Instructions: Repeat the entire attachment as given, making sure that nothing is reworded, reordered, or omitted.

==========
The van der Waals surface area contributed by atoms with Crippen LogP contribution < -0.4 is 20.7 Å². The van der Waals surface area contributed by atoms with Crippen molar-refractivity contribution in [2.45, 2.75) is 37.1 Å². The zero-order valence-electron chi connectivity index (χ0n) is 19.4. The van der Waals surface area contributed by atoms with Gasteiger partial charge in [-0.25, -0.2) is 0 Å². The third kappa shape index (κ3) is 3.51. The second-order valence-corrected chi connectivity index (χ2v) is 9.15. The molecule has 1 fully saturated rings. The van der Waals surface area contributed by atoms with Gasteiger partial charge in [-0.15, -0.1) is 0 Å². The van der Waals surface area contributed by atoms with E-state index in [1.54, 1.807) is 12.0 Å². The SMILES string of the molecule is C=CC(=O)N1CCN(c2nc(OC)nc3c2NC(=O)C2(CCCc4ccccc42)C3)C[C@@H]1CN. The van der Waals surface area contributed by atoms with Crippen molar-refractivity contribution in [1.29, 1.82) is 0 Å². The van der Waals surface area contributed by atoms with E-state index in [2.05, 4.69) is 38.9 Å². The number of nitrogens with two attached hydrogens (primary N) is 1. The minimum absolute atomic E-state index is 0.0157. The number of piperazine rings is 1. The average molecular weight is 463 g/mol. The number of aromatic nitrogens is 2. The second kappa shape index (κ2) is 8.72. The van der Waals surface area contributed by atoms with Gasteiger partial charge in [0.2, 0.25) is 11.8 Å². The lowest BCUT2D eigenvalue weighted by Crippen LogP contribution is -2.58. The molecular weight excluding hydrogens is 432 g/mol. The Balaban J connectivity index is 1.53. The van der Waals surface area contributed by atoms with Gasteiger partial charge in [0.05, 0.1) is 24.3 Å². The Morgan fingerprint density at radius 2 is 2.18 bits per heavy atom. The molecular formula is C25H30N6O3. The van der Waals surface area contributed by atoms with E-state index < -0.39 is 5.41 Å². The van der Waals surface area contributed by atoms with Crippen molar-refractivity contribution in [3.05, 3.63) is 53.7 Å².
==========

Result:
The van der Waals surface area contributed by atoms with Crippen LogP contribution < -0.4 is 20.7 Å². The van der Waals surface area contributed by atoms with Crippen molar-refractivity contribution in [2.45, 2.75) is 37.1 Å². The zero-order valence-electron chi connectivity index (χ0n) is 19.4. The van der Waals surface area contributed by atoms with Gasteiger partial charge in [-0.25, -0.2) is 0 Å². The third kappa shape index (κ3) is 3.51. The second-order valence-corrected chi connectivity index (χ2v) is 9.15. The molecule has 1 fully saturated rings. The van der Waals surface area contributed by atoms with Gasteiger partial charge in [-0.15, -0.1) is 0 Å². The van der Waals surface area contributed by atoms with E-state index in [1.54, 1.807) is 12.0 Å². The SMILES string of the molecule is C=CC(=O)N1CCN(c2nc(OC)nc3c2NC(=O)C2(CCCc4ccccc42)C3)C[C@@H]1CN. The van der Waals surface area contributed by atoms with Crippen molar-refractivity contribution in [1.29, 1.82) is 0 Å². The van der Waals surface area contributed by atoms with E-state index in [2.05, 4.69) is 38.9 Å². The number of nitrogens with two attached hydrogens (primary N) is 1. The minimum absolute atomic E-state index is 0.0157. The number of piperazine rings is 1. The average molecular weight is 463 g/mol. The number of aromatic nitrogens is 2. The second kappa shape index (κ2) is 8.72. The van der Waals surface area contributed by atoms with Gasteiger partial charge in [0.2, 0.25) is 11.8 Å². The lowest BCUT2D eigenvalue weighted by Crippen LogP contribution is -2.58. The molecular weight excluding hydrogens is 432 g/mol. The Balaban J connectivity index is 1.53. The van der Waals surface area contributed by atoms with Gasteiger partial charge in [0.05, 0.1) is 24.3 Å². The Morgan fingerprint density at radius 2 is 2.18 bits per heavy atom. The molecular formula is C25H30N6O3. The van der Waals surface area contributed by atoms with E-state index < -0.39 is 5.41 Å². The van der Waals surface area contributed by atoms with Crippen molar-refractivity contribution in [3.05, 3.63) is 53.7 Å².